The death of our esteemed friend John W. Rea takes from us the last of the old school of minstrelsy. No longer will his familiar and stately figure be seen among us; no more the genial and happy face. The rich, melodious voice we have remembered in the past (the gilded past) is hushed forever. When the angel called, he answered, “I am here!”
He was professionally known as John W. Raynor, and first saw the light of day in the city of Dublin on March 31, 1823. Nature gave him one of her choice gifts – a phenomenal voice.
In 1844, he was a member of the celebrated Payne-Harrison Opera Company. Mr. Rea organized the original Campbell’s Minstrels, and in company with Jerry Bryant, Barry Williams, Charles White, Billy Whitlock, and others gave a series of concerts at Castle Garden, then the fashionable resort of the Metropolis. In 1847 he joined the E. P. Christy Minstrels, then located at 472 Broadway, New York. In 1857 he organized the Christy Minstrels to appear in England. The company sailed from New York on August 11 and opened September 5 at the Princess Theater, London. Their appearance was an instantaneous success. They went from the Princess Theater to Polygraphic Hall in the Strand, and then made a tour of the Provinces, returning to London and locating at St. James Hall in Piccadilly.
The company appeared in Paris in June 1860, at the Palace of the Tuileries, at the request of Napoleon III, and gave their performance in the presence of His Majesty, the Empress Eugenie, and Court.
While in England, Mr. Rea purchased the old homestead at North Paterson known as the Goffle. He sold his interest in the Christy Minstrels to Pony Moore, who is still in harness as manager of Moore and Burgess, Christy Minstrels, London.
Mr. Rea returned with his family to America in the fall of 1860, and after several seasons with George Christy, retired to his home at the Goffle farm, from which house we bore him to his final resting place on Saturday last, the 14th instant.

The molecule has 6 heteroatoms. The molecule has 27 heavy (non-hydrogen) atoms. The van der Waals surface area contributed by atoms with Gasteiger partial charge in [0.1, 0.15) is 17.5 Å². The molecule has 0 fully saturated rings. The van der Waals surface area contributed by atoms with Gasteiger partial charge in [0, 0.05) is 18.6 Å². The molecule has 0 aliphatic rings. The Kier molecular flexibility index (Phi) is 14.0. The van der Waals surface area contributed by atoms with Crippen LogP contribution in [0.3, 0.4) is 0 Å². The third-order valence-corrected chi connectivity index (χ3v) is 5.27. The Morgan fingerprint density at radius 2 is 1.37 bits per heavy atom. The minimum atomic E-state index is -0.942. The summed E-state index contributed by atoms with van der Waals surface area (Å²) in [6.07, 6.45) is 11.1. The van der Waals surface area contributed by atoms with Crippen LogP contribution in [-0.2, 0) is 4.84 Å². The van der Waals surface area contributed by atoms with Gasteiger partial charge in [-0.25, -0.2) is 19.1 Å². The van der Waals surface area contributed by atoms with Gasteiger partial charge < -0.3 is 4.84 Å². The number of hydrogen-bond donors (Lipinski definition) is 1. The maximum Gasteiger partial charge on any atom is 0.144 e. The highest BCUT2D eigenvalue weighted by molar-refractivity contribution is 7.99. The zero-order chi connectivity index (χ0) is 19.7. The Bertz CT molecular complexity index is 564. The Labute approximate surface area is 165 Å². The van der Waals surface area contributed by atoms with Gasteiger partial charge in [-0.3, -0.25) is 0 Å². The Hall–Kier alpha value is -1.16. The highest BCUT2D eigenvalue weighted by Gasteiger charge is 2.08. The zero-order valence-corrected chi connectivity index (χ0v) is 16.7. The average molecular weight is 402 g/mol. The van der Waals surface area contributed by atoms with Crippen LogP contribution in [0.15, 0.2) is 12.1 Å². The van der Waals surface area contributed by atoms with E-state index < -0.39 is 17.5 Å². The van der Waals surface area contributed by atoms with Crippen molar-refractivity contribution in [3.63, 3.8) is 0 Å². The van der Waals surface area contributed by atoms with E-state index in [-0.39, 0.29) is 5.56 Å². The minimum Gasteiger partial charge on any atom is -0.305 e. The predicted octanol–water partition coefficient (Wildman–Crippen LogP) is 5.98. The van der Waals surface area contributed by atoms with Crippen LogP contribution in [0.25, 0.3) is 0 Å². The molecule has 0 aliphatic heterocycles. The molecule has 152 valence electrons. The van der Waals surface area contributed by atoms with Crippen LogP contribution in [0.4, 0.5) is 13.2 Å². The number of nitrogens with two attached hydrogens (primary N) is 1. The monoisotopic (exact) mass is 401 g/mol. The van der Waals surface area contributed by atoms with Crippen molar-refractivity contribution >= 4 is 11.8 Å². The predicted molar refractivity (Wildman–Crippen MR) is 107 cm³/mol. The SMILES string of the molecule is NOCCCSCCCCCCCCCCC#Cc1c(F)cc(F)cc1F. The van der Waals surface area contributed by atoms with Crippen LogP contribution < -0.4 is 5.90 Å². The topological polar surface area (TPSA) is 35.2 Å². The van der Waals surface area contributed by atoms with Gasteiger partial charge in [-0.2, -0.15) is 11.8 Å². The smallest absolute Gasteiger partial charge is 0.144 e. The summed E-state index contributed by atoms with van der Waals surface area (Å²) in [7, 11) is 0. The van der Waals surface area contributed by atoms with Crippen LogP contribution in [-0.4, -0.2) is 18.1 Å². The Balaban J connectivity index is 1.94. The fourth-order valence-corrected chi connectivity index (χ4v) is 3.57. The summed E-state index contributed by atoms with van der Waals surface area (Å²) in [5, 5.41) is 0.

He sleeps in a little country burial ground (God’s Acre) above Ridgewood in Bergen County. I plucked a little blade of grass from his grave as a remembrance, thinking the earth is God’s, as the heaven is. We are all His creatures here and yonder. He cares for Jack if an honorable and pure life has its reward. Nature gave him the blessed gift of humor. Yet his wit was kind and after the feast of serious conversation, he loved the wine of wit, the dessert of a good story that blossomed into mirth. He loved nature, music, and Shakespeare. I have never grasped the hand of a truer, stauncher, better, or more unselfish friend than he who has gone. He had affection for me when living, and I have a love for him when dead. I am offering up this eulogy to his memory on the bright and beautiful Easter Sunday morning, the festival of our Saviour’s resurrection.
The starts above, cheerful whisperers, confer quietly with each of us, like friends; they give ear to our sorrows, smilingly, like wise old men, rich in tolerance and council, and by their double scale, so small to the eye, so vast to the imagination, they keep before us the double character of man’s nature and end. Rest, old friend, in peace.
HARRY C. STONE
Ryle Park, Apr. 15, 1900
If we could all have such an eulogy said for us, it would be good to live and die.